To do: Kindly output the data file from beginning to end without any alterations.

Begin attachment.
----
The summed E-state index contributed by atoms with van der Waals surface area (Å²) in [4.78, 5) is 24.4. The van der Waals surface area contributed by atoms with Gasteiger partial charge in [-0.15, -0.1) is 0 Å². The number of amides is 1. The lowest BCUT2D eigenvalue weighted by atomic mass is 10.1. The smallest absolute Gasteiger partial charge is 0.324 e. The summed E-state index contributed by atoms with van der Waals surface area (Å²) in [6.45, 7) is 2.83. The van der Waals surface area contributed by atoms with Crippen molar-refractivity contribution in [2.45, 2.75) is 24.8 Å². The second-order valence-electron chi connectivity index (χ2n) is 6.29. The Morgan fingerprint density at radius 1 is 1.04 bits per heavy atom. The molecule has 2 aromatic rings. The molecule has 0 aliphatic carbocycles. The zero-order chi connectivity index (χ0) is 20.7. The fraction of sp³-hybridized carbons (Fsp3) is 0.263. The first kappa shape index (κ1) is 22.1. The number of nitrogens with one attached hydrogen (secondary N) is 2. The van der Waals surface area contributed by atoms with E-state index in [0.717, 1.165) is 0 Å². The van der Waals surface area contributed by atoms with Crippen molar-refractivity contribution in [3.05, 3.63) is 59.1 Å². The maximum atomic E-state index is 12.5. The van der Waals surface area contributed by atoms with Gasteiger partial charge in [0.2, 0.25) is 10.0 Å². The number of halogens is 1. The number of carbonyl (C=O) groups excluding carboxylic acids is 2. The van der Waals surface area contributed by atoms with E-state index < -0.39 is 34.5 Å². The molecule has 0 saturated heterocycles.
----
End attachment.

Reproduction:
The summed E-state index contributed by atoms with van der Waals surface area (Å²) in [4.78, 5) is 24.4. The van der Waals surface area contributed by atoms with Gasteiger partial charge in [-0.15, -0.1) is 0 Å². The number of amides is 1. The lowest BCUT2D eigenvalue weighted by atomic mass is 10.1. The smallest absolute Gasteiger partial charge is 0.324 e. The summed E-state index contributed by atoms with van der Waals surface area (Å²) in [6.45, 7) is 2.83. The van der Waals surface area contributed by atoms with Crippen molar-refractivity contribution in [2.45, 2.75) is 24.8 Å². The second-order valence-electron chi connectivity index (χ2n) is 6.29. The Morgan fingerprint density at radius 1 is 1.04 bits per heavy atom. The molecule has 2 aromatic rings. The molecule has 0 aliphatic carbocycles. The zero-order chi connectivity index (χ0) is 20.7. The fraction of sp³-hybridized carbons (Fsp3) is 0.263. The first kappa shape index (κ1) is 22.1. The number of nitrogens with one attached hydrogen (secondary N) is 2. The van der Waals surface area contributed by atoms with E-state index in [0.717, 1.165) is 0 Å². The van der Waals surface area contributed by atoms with Crippen molar-refractivity contribution in [3.05, 3.63) is 59.1 Å². The maximum atomic E-state index is 12.5. The van der Waals surface area contributed by atoms with Gasteiger partial charge in [0.2, 0.25) is 10.0 Å². The number of halogens is 1. The number of carbonyl (C=O) groups excluding carboxylic acids is 2. The van der Waals surface area contributed by atoms with E-state index < -0.39 is 34.5 Å². The molecule has 0 saturated heterocycles.